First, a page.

Mukasa narrated that she had been living a lie, up until she lost her job and it became clear that she did not have any friends.
“When I lost my job early this year, it took 9 days for “the love of my life” to leave. Before it hit me that I had been living a lie, I had lost most friendships and mostly my pride. I’ve since learnt that people only care for you if it benefits them,” she wrote in a tweet that has since been retweeted 922 times.
Empathetic to her situation, a section of Kenyans took to the comment section to narrate how their personal lives had changed after they lost their jobs.
“This happened to me too back in 2017. The interesting part is once you get a new job,the “friends” will want to associate with you again,” Wangechi Njuguna commented.
“Sad but that’s life for you. Been there before and friends leave. They scramble back when it gets better and expect a warm embrace. I am slowly learning to put myself before anyone else,” Arnold Lutalala weighed in.
Former Kiambu Governor Ferdinand Waititu is one who can relate to this feeling of loneliness following the loss of a powerful position.
In an interview with a local daily on May 7, 2020, Waititu narrated that once he lost his job, his friends stopped picking up his calls and he lost close political associates.
“I have now understood politics better. When I was Kiambu Governor, I used to receive a lot of calls from different people especially politicians seeking different favors from me. Some I built their careers and helped them win but now they don’t pick my calls when I call them,” Waititu stated.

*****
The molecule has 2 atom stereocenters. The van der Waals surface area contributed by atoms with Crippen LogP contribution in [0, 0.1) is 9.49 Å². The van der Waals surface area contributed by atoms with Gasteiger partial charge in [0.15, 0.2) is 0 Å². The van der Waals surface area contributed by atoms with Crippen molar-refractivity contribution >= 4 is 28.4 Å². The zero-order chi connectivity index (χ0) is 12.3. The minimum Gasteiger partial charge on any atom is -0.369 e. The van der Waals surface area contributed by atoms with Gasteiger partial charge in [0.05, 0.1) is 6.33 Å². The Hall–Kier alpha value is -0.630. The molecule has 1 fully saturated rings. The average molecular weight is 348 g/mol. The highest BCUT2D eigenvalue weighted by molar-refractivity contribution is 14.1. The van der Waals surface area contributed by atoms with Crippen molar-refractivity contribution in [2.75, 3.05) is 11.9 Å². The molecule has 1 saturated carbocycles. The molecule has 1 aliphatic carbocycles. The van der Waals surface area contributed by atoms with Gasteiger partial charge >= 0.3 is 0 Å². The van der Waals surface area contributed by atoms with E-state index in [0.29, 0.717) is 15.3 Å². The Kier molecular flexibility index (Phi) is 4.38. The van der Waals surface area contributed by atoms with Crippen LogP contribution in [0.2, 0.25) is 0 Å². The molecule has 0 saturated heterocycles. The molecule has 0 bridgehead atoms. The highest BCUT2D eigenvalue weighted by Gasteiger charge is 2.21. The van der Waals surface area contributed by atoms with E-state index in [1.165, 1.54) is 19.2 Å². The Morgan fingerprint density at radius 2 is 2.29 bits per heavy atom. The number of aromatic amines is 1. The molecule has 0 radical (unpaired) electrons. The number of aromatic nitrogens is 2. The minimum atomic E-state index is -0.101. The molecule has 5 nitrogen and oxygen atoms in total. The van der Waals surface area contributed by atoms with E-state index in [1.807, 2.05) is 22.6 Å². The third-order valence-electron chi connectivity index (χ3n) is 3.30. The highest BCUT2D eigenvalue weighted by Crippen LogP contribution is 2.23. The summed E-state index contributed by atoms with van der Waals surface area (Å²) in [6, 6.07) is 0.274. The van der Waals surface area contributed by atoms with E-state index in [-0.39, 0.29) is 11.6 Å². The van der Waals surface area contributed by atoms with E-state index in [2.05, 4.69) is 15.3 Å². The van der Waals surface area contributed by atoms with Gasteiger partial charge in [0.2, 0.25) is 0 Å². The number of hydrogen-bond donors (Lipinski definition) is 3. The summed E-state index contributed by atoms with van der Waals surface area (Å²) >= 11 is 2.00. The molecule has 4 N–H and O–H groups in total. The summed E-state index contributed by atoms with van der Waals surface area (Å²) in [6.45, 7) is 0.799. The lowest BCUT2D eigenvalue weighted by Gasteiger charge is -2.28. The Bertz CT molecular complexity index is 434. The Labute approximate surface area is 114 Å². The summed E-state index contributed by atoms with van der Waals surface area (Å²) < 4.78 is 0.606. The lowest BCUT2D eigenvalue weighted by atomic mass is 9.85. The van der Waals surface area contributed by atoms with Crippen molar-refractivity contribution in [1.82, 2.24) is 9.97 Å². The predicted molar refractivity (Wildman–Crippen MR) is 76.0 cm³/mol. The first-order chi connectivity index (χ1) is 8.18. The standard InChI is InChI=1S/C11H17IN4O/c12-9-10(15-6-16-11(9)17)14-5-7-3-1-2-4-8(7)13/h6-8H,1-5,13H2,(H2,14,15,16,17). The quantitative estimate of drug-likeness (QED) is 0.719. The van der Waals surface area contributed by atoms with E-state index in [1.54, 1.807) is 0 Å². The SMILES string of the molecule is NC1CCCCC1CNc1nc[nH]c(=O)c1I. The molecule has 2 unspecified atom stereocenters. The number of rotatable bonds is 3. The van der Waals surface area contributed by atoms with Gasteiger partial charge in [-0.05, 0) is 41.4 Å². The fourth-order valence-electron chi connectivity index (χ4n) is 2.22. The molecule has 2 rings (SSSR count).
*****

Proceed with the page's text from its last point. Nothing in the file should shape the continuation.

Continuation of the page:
Businesses have been closing down while others have been downsizing, rendering Kenyans jobless especially in the wake of the Covid-19 pandemic.
During the labor day celebrations in May 1, 2020, President Uhuru Kenyatta warned that over half a million Kenyans would likely lose their jobs due to the Covid-19 pandemic in a period of six months.
Speaking to TMZ.co.ke, Esther Mbau, a counselor, stated that feelings of hopelessness and despondency were associated with unemployment.
“When one is able to work, they are able to make a contribution to his or her community and because this is not happening, they get into mental distress and they do not feel like they are actually making an impact in their lives,” Mbau stated.